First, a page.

The common theory until now has been that Miyake Events are giant solar flares. “But our results challenge this,” Mr Zhang said. “We’ve shown they’re not correlated with sunspot activity, and some actually last one or two years. “Rather than a single instantaneous explosion or flare, what we may be looking at is a kind of astrophysical ‘storm’ or outburst.” Dr Pope said the fact scientists don’t know exactly what Miyake Events are, or how to predict their occurrence is very disturbing. “Based on available data, there’s roughly a one per cent chance of seeing another one within the next decade. “But we don’t know how to predict it or what harms it may cause. “These odds are quite alarming, and lay the foundation for further research.”
The research is published in Proceedings of the Royal Society A. The study was also completed with undergraduate maths and physics students Utkarsh Sharma and Jordan Dennis. The work was supported by a philanthropic donation to UQ from the Big Questions Institute.
So, according to the Queensland research, the chance that a Miyake Event hitting the Earth is approximately “a one per cent chance of seeing another one within the next decade”, or roughly 1 in every 1000 years. So, why worry considering that the last possibly similar cosmic event was in 1859.However,the researchers warn “But we don’t know how to predict it or what harms it may cause. “These odds are quite alarming, and lay the foundation for further research.”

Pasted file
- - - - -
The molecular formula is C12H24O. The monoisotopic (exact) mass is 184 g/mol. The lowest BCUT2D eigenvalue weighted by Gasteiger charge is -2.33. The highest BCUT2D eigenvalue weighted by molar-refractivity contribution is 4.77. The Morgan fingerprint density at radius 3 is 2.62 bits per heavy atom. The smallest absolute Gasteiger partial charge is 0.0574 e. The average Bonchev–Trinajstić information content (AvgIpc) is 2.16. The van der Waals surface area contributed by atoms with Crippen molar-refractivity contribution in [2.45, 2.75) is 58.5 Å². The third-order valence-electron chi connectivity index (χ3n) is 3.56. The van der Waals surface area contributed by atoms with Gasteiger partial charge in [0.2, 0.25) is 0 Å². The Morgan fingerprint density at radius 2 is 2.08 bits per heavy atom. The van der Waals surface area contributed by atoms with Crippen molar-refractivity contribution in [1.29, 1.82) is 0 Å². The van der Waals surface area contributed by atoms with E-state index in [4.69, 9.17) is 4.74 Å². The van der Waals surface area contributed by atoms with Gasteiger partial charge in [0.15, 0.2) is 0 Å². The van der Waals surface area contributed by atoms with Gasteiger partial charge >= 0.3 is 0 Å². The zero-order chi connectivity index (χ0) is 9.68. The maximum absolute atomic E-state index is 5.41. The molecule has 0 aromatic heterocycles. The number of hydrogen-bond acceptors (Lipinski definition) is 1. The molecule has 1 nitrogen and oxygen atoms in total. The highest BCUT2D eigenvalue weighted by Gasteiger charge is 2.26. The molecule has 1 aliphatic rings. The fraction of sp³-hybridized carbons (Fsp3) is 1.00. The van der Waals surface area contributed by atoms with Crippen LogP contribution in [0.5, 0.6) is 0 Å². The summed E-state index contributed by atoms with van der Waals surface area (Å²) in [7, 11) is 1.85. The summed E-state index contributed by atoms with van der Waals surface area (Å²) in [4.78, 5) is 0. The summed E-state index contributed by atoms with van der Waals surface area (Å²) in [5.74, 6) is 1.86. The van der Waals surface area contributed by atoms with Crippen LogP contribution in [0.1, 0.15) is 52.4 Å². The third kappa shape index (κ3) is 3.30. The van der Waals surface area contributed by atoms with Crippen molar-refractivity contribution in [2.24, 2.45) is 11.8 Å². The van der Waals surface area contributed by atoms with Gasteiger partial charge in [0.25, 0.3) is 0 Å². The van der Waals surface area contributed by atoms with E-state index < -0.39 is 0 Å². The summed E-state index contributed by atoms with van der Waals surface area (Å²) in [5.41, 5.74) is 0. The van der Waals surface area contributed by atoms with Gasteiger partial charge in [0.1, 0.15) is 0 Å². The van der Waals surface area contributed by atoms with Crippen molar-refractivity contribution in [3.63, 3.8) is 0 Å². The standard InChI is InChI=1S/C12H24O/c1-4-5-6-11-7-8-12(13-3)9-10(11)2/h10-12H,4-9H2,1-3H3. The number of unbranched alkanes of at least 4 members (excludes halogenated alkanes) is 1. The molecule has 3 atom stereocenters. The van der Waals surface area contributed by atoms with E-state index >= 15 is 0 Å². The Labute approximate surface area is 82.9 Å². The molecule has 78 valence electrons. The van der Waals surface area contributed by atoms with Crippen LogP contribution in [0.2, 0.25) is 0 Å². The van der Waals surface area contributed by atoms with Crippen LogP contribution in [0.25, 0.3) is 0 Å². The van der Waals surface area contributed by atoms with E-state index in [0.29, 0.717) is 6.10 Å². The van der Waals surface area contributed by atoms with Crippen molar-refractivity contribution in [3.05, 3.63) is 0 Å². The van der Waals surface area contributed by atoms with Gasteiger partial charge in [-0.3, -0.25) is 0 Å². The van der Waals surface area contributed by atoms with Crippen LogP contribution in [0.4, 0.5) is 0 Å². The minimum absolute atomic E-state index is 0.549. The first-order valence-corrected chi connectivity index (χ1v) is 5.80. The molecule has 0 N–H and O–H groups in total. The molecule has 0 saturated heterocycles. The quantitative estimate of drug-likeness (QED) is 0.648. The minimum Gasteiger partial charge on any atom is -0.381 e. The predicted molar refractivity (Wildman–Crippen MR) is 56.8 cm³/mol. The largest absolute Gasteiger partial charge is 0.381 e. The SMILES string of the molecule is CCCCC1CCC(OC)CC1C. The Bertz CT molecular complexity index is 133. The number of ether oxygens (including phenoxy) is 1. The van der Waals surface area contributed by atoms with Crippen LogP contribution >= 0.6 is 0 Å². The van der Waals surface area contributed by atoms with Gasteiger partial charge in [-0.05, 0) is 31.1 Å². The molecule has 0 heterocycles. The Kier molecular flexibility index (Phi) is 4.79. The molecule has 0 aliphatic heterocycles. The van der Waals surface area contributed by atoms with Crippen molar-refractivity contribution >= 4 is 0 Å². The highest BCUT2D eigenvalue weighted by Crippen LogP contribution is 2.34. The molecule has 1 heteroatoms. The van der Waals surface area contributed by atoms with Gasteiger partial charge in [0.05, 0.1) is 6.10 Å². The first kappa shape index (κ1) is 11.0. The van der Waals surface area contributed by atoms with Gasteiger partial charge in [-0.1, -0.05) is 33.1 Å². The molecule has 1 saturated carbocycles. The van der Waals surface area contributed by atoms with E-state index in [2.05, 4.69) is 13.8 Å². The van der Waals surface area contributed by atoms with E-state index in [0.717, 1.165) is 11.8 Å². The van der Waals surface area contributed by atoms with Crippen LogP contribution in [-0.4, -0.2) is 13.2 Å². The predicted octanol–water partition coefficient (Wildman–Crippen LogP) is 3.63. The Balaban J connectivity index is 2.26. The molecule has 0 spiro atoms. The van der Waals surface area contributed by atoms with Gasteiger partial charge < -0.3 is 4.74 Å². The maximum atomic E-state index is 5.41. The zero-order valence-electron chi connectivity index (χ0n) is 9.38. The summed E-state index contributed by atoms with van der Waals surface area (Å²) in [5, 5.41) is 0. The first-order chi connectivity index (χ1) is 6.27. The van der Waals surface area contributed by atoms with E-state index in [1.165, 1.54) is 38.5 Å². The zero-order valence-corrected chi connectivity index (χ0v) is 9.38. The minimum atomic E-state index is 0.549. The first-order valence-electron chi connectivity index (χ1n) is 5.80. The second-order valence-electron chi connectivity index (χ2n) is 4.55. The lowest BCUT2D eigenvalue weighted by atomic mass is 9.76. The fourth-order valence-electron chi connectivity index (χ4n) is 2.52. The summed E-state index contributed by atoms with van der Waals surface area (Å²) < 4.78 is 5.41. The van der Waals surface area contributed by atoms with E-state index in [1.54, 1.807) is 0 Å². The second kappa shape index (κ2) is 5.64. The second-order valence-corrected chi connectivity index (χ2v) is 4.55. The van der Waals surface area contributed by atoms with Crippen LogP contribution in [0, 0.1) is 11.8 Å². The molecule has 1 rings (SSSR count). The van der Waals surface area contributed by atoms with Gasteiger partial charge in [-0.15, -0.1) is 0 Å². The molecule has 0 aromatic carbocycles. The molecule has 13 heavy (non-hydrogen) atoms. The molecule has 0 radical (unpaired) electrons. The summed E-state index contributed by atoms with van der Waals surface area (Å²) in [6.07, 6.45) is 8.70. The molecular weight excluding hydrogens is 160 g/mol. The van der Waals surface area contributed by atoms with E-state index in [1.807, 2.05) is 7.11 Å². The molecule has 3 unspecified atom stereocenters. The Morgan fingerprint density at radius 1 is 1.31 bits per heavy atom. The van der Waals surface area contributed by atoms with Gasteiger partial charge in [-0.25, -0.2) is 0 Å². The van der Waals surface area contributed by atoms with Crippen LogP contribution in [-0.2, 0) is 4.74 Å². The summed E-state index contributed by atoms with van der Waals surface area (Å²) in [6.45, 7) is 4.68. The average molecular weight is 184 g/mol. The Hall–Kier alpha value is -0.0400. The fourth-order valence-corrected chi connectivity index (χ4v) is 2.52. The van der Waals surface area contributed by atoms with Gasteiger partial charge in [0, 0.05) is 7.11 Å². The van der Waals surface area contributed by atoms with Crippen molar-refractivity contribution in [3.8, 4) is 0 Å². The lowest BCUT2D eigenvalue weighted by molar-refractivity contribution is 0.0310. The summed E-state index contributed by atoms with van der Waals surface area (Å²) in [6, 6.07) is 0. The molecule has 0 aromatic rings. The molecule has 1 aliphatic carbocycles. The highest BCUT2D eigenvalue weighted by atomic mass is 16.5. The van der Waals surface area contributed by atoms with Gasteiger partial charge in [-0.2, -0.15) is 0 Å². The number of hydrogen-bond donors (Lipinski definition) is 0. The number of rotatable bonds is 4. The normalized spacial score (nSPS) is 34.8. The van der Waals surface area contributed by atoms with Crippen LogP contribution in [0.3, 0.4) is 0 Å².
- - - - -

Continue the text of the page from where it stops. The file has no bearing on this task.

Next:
Now if we compare these odds to another possible nasty cosmic event, such as the chance of an extinction level asteroid impacting the Earth with a 1 km diameter rock, it is estimated that the odds are once in every 500,000 years on average. Large collisions – with 5 km (3 mi) objects – happen approximately once every twenty million years. However, despite these long odds, and that, according to NASA, there are no known [sizable] asteroids on a collision course with Earth for the foreseeable future. $ millions are being spent now to find ways to deflect such an object if it was ever observed heading our way. For example, NASA’s, recent DART Mission cost $324.5 million (US dollars) See: https://en.wikipedia.org/wiki/Asteroid_impact_avoidance
So, if NASA considers odds of 1 in every 500,000 years worth spending that sort of money on, what about addressing the much better odds ratio of a Miyake Event happening every 1000 years – or sooner?
Interestingly if the Carrington event was not a full Miyake Event but a bit of a minor blurp then it is over 1200 years since the last full blown Miyake event in 774 CE (AD). If so, then is the Earth due for the main event?
If the Miyake Event is just a normal part of the general universe and every 1000 years or so there is a cosmic hiccup from stars and things go really crazy for awhile on their planets, then this perhaps is the answer to the Fermi paradox*. Technological civilizations advance so far but their technology gets wiped out by a super burst of cosmic radiation, and the survivors then have to reset their civilizations from scratch. A cosmic groundhog day for technological civilizations perhaps?
Now that would be a good story line for Dr. Who…….